Amazon turns up spectacularly late to 'transparency' party, pours a large one
Where is the mustard? There is not enough mustard out there
Amazon has finally released details of the info snooping governments from around the world demand of the retail and cloudy biz.
The company said in a subdued blog post that it would publish a bi-annual information request report.
It comes after Amazon – unlike its tech rivals – spent years resisting going public with the data. The firm's Stephen Schmidt said:
Amazon knows customers care deeply about privacy and data security, and we optimise our work to get these issues right for customers.
The first such report (PDF) revealed the number of requests the Jeff Bezos-run company received from 1 January to 31 May this year.
It was subpoenaed 813 times and cooperated fully on 542 such requests. The company also fully complied with 13 of the 25 search warrants that were waved at Amazon by authorities during the fist half of 2015.
Amazon also revealed that it had played nice with foreign governments most of the time: of 132 such demands, it responded fully to 108 requests.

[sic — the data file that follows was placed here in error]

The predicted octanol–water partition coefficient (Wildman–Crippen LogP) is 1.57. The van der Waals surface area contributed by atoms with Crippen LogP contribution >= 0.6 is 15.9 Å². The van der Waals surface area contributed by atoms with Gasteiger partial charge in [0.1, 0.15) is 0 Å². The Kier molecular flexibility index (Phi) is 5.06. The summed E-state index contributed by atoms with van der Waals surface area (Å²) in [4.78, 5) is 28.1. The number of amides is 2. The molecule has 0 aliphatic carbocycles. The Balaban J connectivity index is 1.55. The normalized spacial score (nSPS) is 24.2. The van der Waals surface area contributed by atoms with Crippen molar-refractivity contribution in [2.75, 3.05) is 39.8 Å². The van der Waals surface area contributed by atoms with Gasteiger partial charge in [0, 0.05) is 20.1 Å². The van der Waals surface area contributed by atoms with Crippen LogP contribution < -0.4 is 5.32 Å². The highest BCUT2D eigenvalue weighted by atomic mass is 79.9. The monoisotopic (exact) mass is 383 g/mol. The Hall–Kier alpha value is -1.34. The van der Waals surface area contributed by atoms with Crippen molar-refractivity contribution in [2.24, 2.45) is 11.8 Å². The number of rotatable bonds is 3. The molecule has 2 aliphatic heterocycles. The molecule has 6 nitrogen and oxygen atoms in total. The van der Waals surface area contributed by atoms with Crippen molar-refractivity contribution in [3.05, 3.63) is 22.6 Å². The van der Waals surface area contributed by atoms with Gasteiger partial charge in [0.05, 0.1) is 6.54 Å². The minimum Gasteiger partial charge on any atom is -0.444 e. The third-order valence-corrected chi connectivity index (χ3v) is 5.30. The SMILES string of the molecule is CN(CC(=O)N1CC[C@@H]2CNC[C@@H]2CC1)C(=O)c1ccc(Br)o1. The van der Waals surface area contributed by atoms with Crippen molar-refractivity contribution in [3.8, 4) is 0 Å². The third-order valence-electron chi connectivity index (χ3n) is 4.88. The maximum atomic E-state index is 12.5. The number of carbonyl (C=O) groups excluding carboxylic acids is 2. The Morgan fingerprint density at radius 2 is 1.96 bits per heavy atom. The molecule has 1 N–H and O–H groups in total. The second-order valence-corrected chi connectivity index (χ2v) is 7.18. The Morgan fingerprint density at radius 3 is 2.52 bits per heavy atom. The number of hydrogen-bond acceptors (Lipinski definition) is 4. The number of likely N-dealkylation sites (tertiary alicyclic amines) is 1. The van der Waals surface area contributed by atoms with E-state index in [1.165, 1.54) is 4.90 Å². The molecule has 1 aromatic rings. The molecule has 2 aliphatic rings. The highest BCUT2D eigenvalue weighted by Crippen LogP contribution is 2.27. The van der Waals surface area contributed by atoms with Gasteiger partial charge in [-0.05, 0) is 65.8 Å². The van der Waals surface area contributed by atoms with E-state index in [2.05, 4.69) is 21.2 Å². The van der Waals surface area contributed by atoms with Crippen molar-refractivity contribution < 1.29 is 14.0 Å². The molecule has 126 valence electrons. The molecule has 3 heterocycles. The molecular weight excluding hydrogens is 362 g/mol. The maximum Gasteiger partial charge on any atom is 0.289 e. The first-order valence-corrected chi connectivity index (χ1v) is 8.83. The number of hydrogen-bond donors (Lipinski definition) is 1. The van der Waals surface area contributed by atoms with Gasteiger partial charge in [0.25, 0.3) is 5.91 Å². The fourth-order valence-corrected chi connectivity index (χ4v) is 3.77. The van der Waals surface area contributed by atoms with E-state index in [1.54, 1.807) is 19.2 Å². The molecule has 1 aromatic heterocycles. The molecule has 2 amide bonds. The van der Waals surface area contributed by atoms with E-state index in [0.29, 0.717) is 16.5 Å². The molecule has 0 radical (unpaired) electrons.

The online retail giant only received 13 court orders and complied fully with four requests.
Interestingly, Amazon only faced one removal request during the six-month period, which it responded to in full.
Among other things, Amazon denied having ever "participated in the NSA's PRISM program."
If you're curious to know exactly how many national security orders Amazon had received, you'll have to whistle for the number.
Reading between the lines of Amazon's 1st transparency report, they've almost certainly received a NSL or FISA order. http://t.co/MRfT5dVdiQ— Christopher Soghoian (@csoghoian) June 13, 2015
The report simply revealed that the company was subjected to anything between zero and 249 requests from g-men in the first half of 2015. ®
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